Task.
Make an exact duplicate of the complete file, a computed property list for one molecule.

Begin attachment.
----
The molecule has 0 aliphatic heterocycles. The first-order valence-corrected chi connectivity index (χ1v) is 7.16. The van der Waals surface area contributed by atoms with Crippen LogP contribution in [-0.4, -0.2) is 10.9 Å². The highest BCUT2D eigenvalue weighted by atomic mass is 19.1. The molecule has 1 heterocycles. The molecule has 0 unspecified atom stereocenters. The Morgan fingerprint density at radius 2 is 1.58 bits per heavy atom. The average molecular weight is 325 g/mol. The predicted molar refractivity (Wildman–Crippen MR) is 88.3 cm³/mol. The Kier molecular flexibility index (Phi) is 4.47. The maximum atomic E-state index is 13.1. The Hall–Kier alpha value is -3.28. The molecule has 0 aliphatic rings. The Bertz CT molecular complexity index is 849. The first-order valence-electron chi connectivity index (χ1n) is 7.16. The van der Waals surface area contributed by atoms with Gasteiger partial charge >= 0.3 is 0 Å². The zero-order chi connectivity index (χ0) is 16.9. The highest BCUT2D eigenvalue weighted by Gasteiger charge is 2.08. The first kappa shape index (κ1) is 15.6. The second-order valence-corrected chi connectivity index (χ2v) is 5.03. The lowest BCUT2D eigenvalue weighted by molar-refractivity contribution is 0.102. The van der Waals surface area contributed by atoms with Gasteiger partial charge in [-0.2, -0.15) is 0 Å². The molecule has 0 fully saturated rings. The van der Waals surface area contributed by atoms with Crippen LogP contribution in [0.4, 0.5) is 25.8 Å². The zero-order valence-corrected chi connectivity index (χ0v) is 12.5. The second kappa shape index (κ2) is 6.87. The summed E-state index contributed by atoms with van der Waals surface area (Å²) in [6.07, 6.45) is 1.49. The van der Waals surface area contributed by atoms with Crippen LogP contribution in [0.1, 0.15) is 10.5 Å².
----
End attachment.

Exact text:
The molecule has 0 aliphatic heterocycles. The first-order valence-corrected chi connectivity index (χ1v) is 7.16. The van der Waals surface area contributed by atoms with Crippen LogP contribution in [-0.4, -0.2) is 10.9 Å². The highest BCUT2D eigenvalue weighted by atomic mass is 19.1. The molecule has 1 heterocycles. The molecule has 0 unspecified atom stereocenters. The Morgan fingerprint density at radius 2 is 1.58 bits per heavy atom. The average molecular weight is 325 g/mol. The predicted molar refractivity (Wildman–Crippen MR) is 88.3 cm³/mol. The Kier molecular flexibility index (Phi) is 4.47. The maximum atomic E-state index is 13.1. The Hall–Kier alpha value is -3.28. The molecule has 0 aliphatic rings. The Bertz CT molecular complexity index is 849. The first-order valence-electron chi connectivity index (χ1n) is 7.16. The van der Waals surface area contributed by atoms with Gasteiger partial charge >= 0.3 is 0 Å². The zero-order chi connectivity index (χ0) is 16.9. The highest BCUT2D eigenvalue weighted by Gasteiger charge is 2.08. The first kappa shape index (κ1) is 15.6. The second-order valence-corrected chi connectivity index (χ2v) is 5.03. The lowest BCUT2D eigenvalue weighted by molar-refractivity contribution is 0.102. The van der Waals surface area contributed by atoms with Gasteiger partial charge in [-0.2, -0.15) is 0 Å². The molecule has 0 fully saturated rings. The van der Waals surface area contributed by atoms with Crippen LogP contribution in [0.4, 0.5) is 25.8 Å². The zero-order valence-corrected chi connectivity index (χ0v) is 12.5. The second kappa shape index (κ2) is 6.87. The summed E-state index contributed by atoms with van der Waals surface area (Å²) in [6.07, 6.45) is 1.49. The van der Waals surface area contributed by atoms with Crippen LogP contribution in [0.1, 0.15) is 10.5 Å².